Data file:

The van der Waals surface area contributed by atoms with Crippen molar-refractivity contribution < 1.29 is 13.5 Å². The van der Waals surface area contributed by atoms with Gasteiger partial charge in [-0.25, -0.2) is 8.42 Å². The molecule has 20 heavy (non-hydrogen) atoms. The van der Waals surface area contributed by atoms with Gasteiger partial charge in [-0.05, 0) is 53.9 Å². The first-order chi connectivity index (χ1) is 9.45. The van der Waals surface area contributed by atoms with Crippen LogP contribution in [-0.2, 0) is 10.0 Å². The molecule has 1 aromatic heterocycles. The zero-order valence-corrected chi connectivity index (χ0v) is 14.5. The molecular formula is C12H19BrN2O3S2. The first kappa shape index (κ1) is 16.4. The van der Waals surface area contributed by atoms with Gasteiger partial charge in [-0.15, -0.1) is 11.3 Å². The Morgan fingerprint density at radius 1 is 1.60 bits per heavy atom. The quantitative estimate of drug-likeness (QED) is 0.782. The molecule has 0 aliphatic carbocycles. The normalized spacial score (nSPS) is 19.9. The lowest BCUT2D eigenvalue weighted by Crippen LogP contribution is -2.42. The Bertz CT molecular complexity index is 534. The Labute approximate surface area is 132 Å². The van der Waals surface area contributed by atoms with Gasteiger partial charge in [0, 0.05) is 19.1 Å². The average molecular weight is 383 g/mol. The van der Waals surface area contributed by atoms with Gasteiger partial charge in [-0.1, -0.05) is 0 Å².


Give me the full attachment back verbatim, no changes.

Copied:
The van der Waals surface area contributed by atoms with Crippen molar-refractivity contribution < 1.29 is 13.5 Å². The van der Waals surface area contributed by atoms with Gasteiger partial charge in [-0.25, -0.2) is 8.42 Å². The molecule has 20 heavy (non-hydrogen) atoms. The van der Waals surface area contributed by atoms with Gasteiger partial charge in [-0.05, 0) is 53.9 Å². The first-order chi connectivity index (χ1) is 9.45. The van der Waals surface area contributed by atoms with Crippen LogP contribution in [-0.2, 0) is 10.0 Å². The molecule has 1 aromatic heterocycles. The zero-order valence-corrected chi connectivity index (χ0v) is 14.5. The molecular formula is C12H19BrN2O3S2. The first kappa shape index (κ1) is 16.4. The van der Waals surface area contributed by atoms with Gasteiger partial charge in [-0.15, -0.1) is 11.3 Å². The Morgan fingerprint density at radius 1 is 1.60 bits per heavy atom. The quantitative estimate of drug-likeness (QED) is 0.782. The molecule has 0 aliphatic carbocycles. The normalized spacial score (nSPS) is 19.9. The lowest BCUT2D eigenvalue weighted by Crippen LogP contribution is -2.42. The Bertz CT molecular complexity index is 534. The Labute approximate surface area is 132 Å². The van der Waals surface area contributed by atoms with Gasteiger partial charge in [0, 0.05) is 19.1 Å². The average molecular weight is 383 g/mol. The van der Waals surface area contributed by atoms with Gasteiger partial charge in [-0.1, -0.05) is 0 Å².